Councillor refuses to apologise after he is found to have breached Milton Keynes conduct rules

A “disruptive” parish councillor has refused to accept a committee’s rulings that he breached a code of conduct.

Tuesday, 11th February 2020, 6:22 pm
Updated Wednesday, 12th February 2020, 3:07 pm

Cllr Dr Vikas Chandra, of Kents Hill and Monkston Parish Council, was on Tuesday found to have breached confidentiality rules by telling a Labour party branch secretary about the clerk’s employment details.

Emma Griffiths, a lawyer at Oxford City Council, carried out an investigation into Dr Chandra’s behaviour after three complaints were made to Milton Keynes Council.

Ms Griffiths said: “I do not think that disclosing the information about the parish clerk as part of a Labour party selection procedure was appropriate. ”

The standards sub committee in action

Dr Chandra had wanted to be a borough councillor, the meeting heard, and he told party secretary Martin Rudd details of a proposed financial settlement to parish clerk Abi Bassett.

“This was his ulterior motive,” said Ms Griffiths. “To protect his own interests.”

But Dr Chandra, in his defence at the standards sub committee, said it was in the public interest to reveal the amount of the proposed payment which he said would have amounted to one-third of the council’s £90,000 budget.

He unsuccessfully stood as Labour’s candidate in Monkston ward in 2018 and was elected unopposed as an independent candidate for the parish council in 2019.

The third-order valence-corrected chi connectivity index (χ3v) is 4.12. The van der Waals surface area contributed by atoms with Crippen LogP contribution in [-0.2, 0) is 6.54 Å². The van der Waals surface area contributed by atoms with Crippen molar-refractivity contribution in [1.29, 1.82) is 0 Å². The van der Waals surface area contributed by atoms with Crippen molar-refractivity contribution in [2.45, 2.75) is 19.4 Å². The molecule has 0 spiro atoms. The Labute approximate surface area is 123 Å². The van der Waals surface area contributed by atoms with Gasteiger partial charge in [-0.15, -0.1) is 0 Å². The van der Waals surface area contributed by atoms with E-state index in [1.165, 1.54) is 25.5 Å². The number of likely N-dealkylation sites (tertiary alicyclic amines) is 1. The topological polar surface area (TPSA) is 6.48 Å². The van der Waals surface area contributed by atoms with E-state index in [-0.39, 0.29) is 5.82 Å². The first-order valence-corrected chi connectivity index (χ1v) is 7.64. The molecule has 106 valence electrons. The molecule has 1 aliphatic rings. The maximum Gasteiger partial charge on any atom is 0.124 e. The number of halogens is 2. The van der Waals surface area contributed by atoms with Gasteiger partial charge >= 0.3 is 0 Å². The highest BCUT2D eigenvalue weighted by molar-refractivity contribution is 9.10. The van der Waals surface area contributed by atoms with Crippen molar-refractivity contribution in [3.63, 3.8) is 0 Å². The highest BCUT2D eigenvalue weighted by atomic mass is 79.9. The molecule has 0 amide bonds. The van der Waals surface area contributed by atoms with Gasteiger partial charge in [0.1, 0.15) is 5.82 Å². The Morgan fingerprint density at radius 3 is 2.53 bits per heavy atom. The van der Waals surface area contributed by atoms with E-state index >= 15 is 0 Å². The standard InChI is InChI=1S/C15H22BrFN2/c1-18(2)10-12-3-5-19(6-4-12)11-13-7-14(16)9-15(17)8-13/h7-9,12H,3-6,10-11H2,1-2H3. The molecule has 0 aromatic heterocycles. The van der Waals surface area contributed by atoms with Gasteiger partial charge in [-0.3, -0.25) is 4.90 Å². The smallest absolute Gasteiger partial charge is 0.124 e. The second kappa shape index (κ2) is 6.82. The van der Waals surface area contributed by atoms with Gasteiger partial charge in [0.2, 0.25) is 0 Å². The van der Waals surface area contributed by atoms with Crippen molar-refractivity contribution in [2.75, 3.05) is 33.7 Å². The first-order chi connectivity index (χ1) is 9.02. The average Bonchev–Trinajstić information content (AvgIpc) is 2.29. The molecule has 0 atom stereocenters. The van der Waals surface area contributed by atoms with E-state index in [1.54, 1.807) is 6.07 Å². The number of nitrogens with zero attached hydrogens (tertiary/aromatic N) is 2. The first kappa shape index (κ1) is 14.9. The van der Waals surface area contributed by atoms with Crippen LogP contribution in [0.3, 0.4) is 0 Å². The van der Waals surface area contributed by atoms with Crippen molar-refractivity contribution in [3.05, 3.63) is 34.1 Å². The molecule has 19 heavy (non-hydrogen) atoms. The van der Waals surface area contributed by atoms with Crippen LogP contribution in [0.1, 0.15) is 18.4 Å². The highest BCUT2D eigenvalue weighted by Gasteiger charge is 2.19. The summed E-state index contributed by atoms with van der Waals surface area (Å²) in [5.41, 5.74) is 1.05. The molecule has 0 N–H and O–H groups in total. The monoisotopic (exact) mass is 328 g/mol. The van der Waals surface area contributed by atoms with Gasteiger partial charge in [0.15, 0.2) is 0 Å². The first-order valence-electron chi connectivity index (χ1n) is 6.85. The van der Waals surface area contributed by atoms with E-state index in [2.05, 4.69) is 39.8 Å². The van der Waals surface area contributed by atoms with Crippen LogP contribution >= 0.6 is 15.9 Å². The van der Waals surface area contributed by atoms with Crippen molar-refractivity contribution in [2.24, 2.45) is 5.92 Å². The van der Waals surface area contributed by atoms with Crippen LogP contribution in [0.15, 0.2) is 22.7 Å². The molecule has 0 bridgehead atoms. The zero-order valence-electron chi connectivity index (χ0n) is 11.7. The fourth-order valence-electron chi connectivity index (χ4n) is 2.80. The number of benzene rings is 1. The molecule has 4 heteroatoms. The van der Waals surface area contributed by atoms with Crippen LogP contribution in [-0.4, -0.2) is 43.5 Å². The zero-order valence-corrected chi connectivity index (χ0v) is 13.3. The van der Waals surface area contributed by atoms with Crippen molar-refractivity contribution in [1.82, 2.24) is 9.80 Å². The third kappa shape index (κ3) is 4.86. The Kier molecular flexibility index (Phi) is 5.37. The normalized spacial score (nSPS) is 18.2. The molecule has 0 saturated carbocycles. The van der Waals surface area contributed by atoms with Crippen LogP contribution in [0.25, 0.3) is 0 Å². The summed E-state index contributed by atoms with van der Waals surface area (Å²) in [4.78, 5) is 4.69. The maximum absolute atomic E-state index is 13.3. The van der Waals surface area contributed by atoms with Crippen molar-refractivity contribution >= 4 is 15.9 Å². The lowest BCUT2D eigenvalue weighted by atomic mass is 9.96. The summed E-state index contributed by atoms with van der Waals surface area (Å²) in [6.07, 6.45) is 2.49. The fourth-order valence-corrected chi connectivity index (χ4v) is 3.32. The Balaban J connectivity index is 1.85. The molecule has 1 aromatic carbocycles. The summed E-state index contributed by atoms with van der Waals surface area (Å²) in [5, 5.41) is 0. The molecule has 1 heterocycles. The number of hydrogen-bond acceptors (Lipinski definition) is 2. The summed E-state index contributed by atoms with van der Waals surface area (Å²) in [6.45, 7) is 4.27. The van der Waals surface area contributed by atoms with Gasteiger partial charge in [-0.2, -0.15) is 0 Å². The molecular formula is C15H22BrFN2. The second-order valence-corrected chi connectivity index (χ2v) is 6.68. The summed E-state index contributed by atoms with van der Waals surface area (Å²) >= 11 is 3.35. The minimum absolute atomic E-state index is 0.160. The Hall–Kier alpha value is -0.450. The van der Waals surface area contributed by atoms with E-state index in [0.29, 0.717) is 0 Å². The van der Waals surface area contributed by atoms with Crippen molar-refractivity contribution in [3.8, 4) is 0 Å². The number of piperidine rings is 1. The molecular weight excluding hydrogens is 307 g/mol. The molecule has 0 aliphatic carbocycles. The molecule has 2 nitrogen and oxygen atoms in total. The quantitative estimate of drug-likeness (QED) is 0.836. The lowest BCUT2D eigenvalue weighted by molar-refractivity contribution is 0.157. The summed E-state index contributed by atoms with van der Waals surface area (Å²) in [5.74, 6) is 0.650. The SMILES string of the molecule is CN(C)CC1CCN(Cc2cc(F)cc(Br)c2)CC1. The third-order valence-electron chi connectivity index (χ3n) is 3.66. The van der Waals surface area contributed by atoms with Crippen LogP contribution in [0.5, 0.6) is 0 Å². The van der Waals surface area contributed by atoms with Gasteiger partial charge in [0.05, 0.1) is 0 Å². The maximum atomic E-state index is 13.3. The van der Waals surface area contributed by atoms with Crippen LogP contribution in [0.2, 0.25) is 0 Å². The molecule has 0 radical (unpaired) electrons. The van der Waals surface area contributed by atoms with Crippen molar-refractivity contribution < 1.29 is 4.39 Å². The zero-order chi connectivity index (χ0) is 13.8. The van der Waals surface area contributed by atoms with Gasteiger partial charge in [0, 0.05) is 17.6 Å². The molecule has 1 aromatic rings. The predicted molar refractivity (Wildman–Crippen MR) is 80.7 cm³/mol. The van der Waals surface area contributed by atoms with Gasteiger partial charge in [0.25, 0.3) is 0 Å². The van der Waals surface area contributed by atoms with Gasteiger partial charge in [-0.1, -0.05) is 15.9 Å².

Dr Chandra was also found to have broken a rule that councillors should “conduct themselves in a manner which will tend to maintain and strengthen the public’s trust and confidence”.

He had threatened to resign at a meeting on October 29, 2018. If he had left it would have meant the committee was “inquorate” and unable to take a decision.

Ms Griffiths, in her report, said Dr Chandra made the threat “just because he was not happy with the way the other members of the parish council wished to progress the matter.”

But Dr Chandra said: “Walking out of meetings happens all the time, it is a democratic right. There is nothing wrong with walking out, especially if you consider that something unlawful is happening.”

On a third allegation that he was bullying others, the committee found that he had not. The committee of three borough and one parish councillors was told that his behaviour, while disruptive and “bordering on bullying”, did not cross the line.

Cllr Norman Miles (Lab, Wolverton), chairing the meeting, asked Dr Chandra to apologise and agree to receive training.

Dr Chandra said: “Apologies would not serve any purpose. I find that this committee has carried out a breach of the law.” He said he would be launching a counter-claim and appealing.

Russell Houchen, a former councillor, had earlier told the committee of the “collapse of the council” after Dr Chandra was co-opted onto it in 2016.He said: “The council is not functioning and we desperately want it to function.”

No further sanctions are available.